what makes a buyer buy

Last week we talked about your motivation. But you know what's awesome? The exact same framework applies to your customers. So let's flip the table and talk about what motivates your buyer to buy. 

If you've taken my Marketing for Crafters course, then you know how you can use Maslow's Hierarchy to figure out your buyer's motivation.
But what about the new research – how can you use that to connect with your customers?

Let's dig in:

Autonomy: People are motivated to take actions so that they will feel like the Captain of their own ship. 
Some questions to ask yourself (and answer in your communication with potential buyers):

  • How does my product help the user feel like she's in charge?
  • How does it help her feel one-of-a-kind?
  • What information can you give her to enable her to feel like she's making a great, smart decision?
  • How can you speak to that Inner Captain in your messaging?

Example message for artist who sells paintings: Your house doesn't have to look like everyone else's. You get to decide what you put on the walls. Choose something that communicates who you really are to the world.

How could you apply this to your own business? 

 

Competence (or Mastery): People are motivated to take actions that will help them feel competent and/or skilled.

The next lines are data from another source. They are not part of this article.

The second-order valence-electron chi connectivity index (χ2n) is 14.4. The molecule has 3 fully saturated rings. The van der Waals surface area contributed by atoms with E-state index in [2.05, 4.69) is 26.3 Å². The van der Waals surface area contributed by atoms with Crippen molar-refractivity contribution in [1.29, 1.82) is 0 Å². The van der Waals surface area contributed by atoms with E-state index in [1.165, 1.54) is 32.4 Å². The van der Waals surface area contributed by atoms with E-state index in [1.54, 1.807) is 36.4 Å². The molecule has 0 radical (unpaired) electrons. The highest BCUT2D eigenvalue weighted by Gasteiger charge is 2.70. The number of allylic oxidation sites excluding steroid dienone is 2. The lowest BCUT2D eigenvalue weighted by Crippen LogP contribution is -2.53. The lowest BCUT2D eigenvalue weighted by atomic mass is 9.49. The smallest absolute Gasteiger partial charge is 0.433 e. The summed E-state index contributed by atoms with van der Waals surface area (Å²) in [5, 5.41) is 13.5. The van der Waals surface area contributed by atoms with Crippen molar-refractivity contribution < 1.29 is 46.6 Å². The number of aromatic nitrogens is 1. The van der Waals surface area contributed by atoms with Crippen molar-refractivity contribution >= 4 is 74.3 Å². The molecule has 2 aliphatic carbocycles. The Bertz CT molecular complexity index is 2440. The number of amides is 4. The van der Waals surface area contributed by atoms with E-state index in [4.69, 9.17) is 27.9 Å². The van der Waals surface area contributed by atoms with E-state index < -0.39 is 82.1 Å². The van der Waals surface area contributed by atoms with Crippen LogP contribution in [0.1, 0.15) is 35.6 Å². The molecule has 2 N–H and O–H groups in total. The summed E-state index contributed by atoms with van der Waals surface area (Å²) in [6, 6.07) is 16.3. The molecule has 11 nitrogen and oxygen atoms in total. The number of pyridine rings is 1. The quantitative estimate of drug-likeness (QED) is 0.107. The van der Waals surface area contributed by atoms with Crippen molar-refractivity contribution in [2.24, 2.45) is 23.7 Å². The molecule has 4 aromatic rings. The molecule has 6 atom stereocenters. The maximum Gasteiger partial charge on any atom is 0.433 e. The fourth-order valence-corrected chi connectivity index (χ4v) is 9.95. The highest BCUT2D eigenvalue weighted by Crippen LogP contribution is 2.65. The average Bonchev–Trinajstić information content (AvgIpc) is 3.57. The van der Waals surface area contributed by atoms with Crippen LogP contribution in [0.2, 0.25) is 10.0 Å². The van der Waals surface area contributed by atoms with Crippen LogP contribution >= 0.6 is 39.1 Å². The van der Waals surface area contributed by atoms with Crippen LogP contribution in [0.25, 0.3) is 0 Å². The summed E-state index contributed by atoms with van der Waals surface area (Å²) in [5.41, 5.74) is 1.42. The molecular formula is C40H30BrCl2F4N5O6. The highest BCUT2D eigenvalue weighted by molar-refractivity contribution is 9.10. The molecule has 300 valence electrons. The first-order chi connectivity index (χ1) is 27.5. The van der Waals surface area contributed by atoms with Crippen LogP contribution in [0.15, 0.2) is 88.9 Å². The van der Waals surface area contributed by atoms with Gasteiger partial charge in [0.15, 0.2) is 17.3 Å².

Some questions to ask yourself (and answer in your communication with potential buyers):

  • How can I speak to the competence of my customer?
  • What can I provide to make her feel more competent?
  • How can I serve her need for mastery?

Example for a jeweler: Write a series on how to wear your necklaces, or give weekly outfit ideas for what to put with the jewelry – make your reader feel like a master of looking chic (if that's your brand!).

Example for a knitwear designer: Create patterns that increase the knitter's skill. Speak to the desire to be a more skilled knitter.

How could you apply this to your own business? 

 

Purpose: People are motivated to fulfill a deeper purpose in life; they want to feel connected to something larger than themselves. 

Some questions to ask yourself (and answer in your communication with potential buyers):

  • What is the larger purpose behind what I'm doing? How can I invite the buyer to take part in that?
  • How can my product enable the buyer to pursue her own purpose?

Example for anyone: Tap into your own business mission and highlight the aspects your buyer will care about. Share that with them and invite them to join it.

Whether your mission is about sharing love or empowering women or keeping handcraft alive or celebrating the geeky, your best customers are going to want to know about it and they are longing to join in and be a part of it

 

What's your mission? How can you communicate it? 

Hopefully, as you consider your business and answer these questions, you're beginning to see that, yes, your marketing = talking to real people. People with the same motivation, desires, and enthusiasm as you.

Your job is to communicate the value and provide the information in a framework (speaking to their motivation) that they understand. If you could use a little help with that, sign up for the free marketing e-course below.

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